In situ cornice with bonding & multi?

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Skyshed

Member
Evening all,
I am planning on running a cornice with bonding and finish, did consider adding a drop of lime, could anyone give me an idea of how much lime to use and how long to leave the bonding before going over with multi?
How many metre to run at a time?
The stairwell ceiling in question is about 3.5mx3m so 13m total run, projection about 8", drop about 6",
Useful advice welcome
Cheers
 

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Skyshed

Member
I have run a cornice this way a few years ago, way of suction on bonding, have read that some folk aff lime, to speed setting I suppose?
I fix a6" x2" board, covered in mesh, to studs and ceiling joists to save on core weight, time and materials...
 

BigK

Private Member
If you insist on doing it yourself I'd put in about 1/4 lime. Wouldn't be doing it with multi myself, but there will be people more qualified than me along soon I'm sure
 

tam

Active Member
I think as malc says buying a cornice is the best thing to do

But if you really want to run it you need a good horse(mould with a good steel plate) and your wall and ceiling to be nice and straight. Do 1 side at a time the full length of the wall. Build out with bonding, all but maybe 10mm scratch the bonding to make sure there is a good key. Make sure your horse is running smooth with no heights in the bonding.

Let the bonding set then mix stiff multi, put it on and run the horse on it again, repeat this a few time using the stiff multi and excess that comes of the horse.(filing and running)

When you you feel it is taking shape do a new mix of multi but looser than the previous mix and repeat it again, filling out and running the horse.

Keep doing this until you are happy with the mould. The last mix will be looser than you would skim with and is put on with a brush. It could take up to 4 or 5 mixes in total.
 

Skyshed

Member
If you insist on doing it yourself I'd put in about 1/4 lime. Wouldn't be doing it with multi myself, but there will be people more qualified than me along soon I'm sure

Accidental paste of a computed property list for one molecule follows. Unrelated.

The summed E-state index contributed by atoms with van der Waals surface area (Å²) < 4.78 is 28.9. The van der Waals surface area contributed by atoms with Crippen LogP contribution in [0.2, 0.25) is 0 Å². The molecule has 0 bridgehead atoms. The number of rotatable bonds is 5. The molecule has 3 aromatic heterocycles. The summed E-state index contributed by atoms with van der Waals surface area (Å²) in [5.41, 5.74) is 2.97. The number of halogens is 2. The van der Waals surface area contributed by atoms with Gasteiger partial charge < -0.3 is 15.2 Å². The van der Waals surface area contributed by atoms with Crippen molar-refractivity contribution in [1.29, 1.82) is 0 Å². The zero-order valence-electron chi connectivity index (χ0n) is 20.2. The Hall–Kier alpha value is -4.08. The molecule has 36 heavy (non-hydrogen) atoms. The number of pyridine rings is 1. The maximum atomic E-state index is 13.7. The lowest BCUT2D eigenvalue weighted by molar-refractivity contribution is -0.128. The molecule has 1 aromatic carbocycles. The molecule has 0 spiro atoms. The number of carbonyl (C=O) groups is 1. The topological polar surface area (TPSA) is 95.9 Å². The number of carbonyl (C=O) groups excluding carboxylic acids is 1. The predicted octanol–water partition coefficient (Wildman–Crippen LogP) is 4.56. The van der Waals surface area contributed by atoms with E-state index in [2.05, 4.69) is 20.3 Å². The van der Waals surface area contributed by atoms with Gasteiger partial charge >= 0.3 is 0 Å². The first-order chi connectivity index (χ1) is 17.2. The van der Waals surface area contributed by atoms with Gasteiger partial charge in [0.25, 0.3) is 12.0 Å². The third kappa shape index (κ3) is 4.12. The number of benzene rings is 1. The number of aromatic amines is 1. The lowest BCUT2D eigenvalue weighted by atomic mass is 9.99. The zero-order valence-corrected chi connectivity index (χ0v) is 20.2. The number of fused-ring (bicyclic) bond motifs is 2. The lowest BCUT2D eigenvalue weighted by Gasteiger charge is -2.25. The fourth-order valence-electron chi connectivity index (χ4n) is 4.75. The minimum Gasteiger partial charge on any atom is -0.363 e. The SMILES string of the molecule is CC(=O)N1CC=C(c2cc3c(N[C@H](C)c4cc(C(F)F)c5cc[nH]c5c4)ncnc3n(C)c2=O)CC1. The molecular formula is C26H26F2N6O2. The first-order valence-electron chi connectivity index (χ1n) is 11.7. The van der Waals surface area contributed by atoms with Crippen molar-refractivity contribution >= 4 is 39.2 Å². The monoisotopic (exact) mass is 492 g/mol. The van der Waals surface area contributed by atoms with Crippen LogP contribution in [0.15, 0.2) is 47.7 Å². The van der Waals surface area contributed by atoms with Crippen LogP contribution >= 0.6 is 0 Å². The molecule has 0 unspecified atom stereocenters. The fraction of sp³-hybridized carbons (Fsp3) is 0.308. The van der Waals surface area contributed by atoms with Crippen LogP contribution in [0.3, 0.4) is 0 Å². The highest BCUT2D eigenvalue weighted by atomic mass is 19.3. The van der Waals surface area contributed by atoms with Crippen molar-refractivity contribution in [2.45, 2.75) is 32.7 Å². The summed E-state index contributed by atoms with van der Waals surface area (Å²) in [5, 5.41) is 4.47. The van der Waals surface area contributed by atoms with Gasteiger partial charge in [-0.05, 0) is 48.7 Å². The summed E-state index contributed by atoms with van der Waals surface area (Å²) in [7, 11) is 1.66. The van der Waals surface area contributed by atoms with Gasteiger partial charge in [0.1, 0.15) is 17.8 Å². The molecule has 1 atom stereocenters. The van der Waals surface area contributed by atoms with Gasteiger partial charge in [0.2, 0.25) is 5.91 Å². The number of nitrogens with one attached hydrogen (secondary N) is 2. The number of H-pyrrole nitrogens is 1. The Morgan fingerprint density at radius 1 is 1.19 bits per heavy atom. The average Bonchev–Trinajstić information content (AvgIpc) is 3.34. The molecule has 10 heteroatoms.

Thanks for the advice.
Can I ask you why you add lime?
 

Skyshed

Member
I think as malc says buying a cornice is the best thing to do

But if you really want to run it you need a good horse(mould with a good steel plate) and your wall and ceiling to be nice and straight. Do 1 side at a time the full length of the wall. Build out with bonding, all but maybe 10mm scratch the bonding to make sure there is a good key. Make sure your horse is running smooth with no heights in the bonding.

Let the bonding set then mix stiff multi, put it on and run the horse on it again, repeat this a few time using the stiff multi and excess that comes of the horse.(filing and running)

When you you feel it is taking shape do a new mix of multi but looser than the previous mix and repeat it again, filling out and running the horse.

Keep doing this until you are happy with the mould. The last mix will be looser than you would skim with and is put on with a brush. It could take up to 4 or 5 mixes in total.
Thanks Tam.
I like the idea of brushing on the final 'slip'..
The walls are surprisingly straight, checked em with 8ft feather edge and you would struggle to fit a rizla down the back of it..
The ceiling was Ali over the place though, I stripped the lime off, left the lath, will prob sheet over it and straighten ceiling out dead flat in bonding.
I like to trowel in a dead tight but of finish with a touch of lime on the 'screed rail' so the surface is nice n hard for running the horse over it.
I could knock it up on a bench but for this short run...
Plus I just fancy doing it in situ for the hell of it !
 

BigK

Private Member
Lime not required if your using bonding & multi. It's used on a different background to weaken the finish layer, and of course it's nice & fine, I'd maybe use some in the wet final mixes, but hey that's just me [emoji51]
 

tam

Active Member
Thanks Tam.
I like the idea of brushing on the final 'slip'..
The walls are surprisingly straight, checked em with 8ft feather edge and you would struggle to fit a rizla down the back of it..